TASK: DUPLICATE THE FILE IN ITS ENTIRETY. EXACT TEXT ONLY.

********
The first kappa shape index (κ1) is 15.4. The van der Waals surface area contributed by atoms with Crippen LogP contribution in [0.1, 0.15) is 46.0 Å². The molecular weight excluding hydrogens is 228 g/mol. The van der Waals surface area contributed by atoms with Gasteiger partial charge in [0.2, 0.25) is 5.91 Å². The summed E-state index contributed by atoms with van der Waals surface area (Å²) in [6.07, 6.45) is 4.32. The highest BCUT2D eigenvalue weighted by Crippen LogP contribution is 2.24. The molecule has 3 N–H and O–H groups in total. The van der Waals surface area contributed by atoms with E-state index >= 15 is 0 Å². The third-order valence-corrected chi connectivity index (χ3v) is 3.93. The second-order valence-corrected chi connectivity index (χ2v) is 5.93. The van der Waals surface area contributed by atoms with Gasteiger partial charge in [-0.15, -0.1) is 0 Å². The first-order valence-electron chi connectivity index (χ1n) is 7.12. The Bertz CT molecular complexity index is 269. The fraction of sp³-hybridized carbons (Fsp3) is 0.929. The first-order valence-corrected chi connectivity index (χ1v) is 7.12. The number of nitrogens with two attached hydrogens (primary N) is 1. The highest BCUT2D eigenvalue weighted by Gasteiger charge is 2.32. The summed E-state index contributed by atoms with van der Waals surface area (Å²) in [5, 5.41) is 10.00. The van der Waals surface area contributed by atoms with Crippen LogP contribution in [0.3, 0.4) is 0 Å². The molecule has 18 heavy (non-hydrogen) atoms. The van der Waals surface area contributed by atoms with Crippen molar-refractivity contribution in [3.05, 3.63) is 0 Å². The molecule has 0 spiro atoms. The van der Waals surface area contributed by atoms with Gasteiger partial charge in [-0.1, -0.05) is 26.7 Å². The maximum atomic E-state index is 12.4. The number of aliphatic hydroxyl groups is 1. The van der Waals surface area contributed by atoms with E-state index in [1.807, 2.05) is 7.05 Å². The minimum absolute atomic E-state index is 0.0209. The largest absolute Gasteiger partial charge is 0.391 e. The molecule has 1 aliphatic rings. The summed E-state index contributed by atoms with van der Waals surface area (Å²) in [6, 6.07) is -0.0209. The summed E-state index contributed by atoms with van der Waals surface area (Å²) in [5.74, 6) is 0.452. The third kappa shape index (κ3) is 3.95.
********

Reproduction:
The first kappa shape index (κ1) is 15.4. The van der Waals surface area contributed by atoms with Crippen LogP contribution in [0.1, 0.15) is 46.0 Å². The molecular weight excluding hydrogens is 228 g/mol. The van der Waals surface area contributed by atoms with Gasteiger partial charge in [0.2, 0.25) is 5.91 Å². The summed E-state index contributed by atoms with van der Waals surface area (Å²) in [6.07, 6.45) is 4.32. The highest BCUT2D eigenvalue weighted by Crippen LogP contribution is 2.24. The molecule has 3 N–H and O–H groups in total. The van der Waals surface area contributed by atoms with E-state index >= 15 is 0 Å². The third-order valence-corrected chi connectivity index (χ3v) is 3.93. The second-order valence-corrected chi connectivity index (χ2v) is 5.93. The van der Waals surface area contributed by atoms with Gasteiger partial charge in [-0.15, -0.1) is 0 Å². The first-order valence-electron chi connectivity index (χ1n) is 7.12. The Bertz CT molecular complexity index is 269. The fraction of sp³-hybridized carbons (Fsp3) is 0.929. The first-order valence-corrected chi connectivity index (χ1v) is 7.12. The number of nitrogens with two attached hydrogens (primary N) is 1. The highest BCUT2D eigenvalue weighted by Gasteiger charge is 2.32. The summed E-state index contributed by atoms with van der Waals surface area (Å²) in [5, 5.41) is 10.00. The van der Waals surface area contributed by atoms with Crippen LogP contribution in [0.3, 0.4) is 0 Å². The molecule has 18 heavy (non-hydrogen) atoms. The van der Waals surface area contributed by atoms with Crippen molar-refractivity contribution in [3.05, 3.63) is 0 Å². The molecule has 0 spiro atoms. The van der Waals surface area contributed by atoms with Gasteiger partial charge in [-0.1, -0.05) is 26.7 Å². The maximum atomic E-state index is 12.4. The number of aliphatic hydroxyl groups is 1. The van der Waals surface area contributed by atoms with E-state index in [1.807, 2.05) is 7.05 Å². The minimum absolute atomic E-state index is 0.0209. The largest absolute Gasteiger partial charge is 0.391 e. The molecule has 1 aliphatic rings. The summed E-state index contributed by atoms with van der Waals surface area (Å²) in [6, 6.07) is -0.0209. The summed E-state index contributed by atoms with van der Waals surface area (Å²) in [5.74, 6) is 0.452. The third kappa shape index (κ3) is 3.95.